Imperiia: a spatial history of the Russian EmpireMain MenuAboutDashboardsData CatalogMapStoriesGalleriesGamesWho said history was boring?Map ShelfTeach Our ContentCiting the ProjectKelly O'Neilldc20b45f1d74122ba0d654d19961d826c5a557f5The Imperiia Project // Davis Center for Russian and Eurasian Studies, Harvard University
Cerasus avium [Sweet cherry]
12022-07-07T09:25:45-04:00Kelly O'Neilldc20b45f1d74122ba0d654d19961d826c5a557f592Botanical illustration by Pierre Joseph Redouté, 1801-1819plain2022-07-07T09:25:59-04:00Kelly O'Neilldc20b45f1d74122ba0d654d19961d826c5a557f5
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12022-07-07T08:03:41-04:00Kelly O'Neilldc20b45f1d74122ba0d654d19961d826c5a557f5Treatise on French TreesKelly O'Neill12botanical dictionary by Duhamelstructured_gallery2022-07-07T15:19:24-04:00Kelly O'Neilldc20b45f1d74122ba0d654d19961d826c5a557f5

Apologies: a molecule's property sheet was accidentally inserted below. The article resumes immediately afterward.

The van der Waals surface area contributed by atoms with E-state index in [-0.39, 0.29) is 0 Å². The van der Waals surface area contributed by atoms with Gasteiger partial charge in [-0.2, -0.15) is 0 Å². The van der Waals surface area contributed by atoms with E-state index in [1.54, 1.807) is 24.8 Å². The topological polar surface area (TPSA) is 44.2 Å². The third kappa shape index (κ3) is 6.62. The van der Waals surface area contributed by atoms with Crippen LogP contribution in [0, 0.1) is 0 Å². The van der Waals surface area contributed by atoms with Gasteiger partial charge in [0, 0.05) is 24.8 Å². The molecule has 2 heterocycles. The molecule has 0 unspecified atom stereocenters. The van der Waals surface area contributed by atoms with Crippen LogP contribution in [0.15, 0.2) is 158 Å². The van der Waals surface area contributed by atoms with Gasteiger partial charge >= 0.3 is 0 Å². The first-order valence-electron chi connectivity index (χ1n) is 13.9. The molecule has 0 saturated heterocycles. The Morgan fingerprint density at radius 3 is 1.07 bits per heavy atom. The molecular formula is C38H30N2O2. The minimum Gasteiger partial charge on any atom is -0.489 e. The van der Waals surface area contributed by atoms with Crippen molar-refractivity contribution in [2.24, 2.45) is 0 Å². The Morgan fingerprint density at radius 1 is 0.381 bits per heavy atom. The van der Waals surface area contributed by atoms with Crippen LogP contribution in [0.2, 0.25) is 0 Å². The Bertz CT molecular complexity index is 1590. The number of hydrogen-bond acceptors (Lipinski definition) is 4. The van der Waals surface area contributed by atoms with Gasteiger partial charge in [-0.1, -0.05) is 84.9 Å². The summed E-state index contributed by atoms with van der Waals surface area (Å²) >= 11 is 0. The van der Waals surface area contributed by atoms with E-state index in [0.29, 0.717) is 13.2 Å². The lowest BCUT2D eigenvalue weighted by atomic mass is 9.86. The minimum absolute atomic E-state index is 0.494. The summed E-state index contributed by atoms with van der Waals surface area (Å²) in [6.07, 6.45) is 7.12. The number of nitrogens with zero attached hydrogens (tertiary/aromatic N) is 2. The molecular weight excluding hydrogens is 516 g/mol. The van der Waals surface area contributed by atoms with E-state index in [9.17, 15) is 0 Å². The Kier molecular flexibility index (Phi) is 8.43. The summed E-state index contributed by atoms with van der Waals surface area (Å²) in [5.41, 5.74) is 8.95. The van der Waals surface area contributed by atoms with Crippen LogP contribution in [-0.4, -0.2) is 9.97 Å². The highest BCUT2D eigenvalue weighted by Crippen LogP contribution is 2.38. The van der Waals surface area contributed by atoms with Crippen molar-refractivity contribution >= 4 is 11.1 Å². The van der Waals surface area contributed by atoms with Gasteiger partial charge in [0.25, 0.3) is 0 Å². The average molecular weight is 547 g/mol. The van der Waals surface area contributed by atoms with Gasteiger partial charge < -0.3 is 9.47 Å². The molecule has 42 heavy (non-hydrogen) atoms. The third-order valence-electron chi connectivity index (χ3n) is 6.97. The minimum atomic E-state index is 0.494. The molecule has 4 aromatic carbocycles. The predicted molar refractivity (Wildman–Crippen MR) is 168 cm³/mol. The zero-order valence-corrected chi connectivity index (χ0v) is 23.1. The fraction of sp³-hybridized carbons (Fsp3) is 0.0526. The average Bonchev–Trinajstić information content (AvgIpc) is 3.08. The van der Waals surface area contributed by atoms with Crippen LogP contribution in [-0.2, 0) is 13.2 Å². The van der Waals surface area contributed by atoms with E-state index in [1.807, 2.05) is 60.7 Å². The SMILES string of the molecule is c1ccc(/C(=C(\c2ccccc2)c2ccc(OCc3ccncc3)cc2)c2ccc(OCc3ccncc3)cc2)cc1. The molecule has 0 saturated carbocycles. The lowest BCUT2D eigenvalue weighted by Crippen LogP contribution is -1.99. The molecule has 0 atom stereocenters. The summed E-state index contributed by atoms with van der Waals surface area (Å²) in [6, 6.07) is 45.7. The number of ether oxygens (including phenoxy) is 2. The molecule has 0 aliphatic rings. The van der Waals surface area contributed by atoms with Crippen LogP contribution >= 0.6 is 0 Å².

Prevalence in tree population: 4% (623 trees) Occurrence rate: 76%
Wild cherry, also known as sweet cherry, had a substantial presence in the gardens of Mishati and Kuchuk Uzen. 25% of all sweet cherries were near Kuchuk Uzen, and 29% near Sudak.
Karl Gablits identifies the tree as guignier (a French term based on the old Celtic word kign) - known throughout Europe as sweet cherry or wild cherry. It is an uncultivated tree that spreads, naturally, through forests.
Where did imperial officials count trees?
Move your cursor over the map below. White rectangles will appear showing the locations of villages with orchards containing sweet cherries.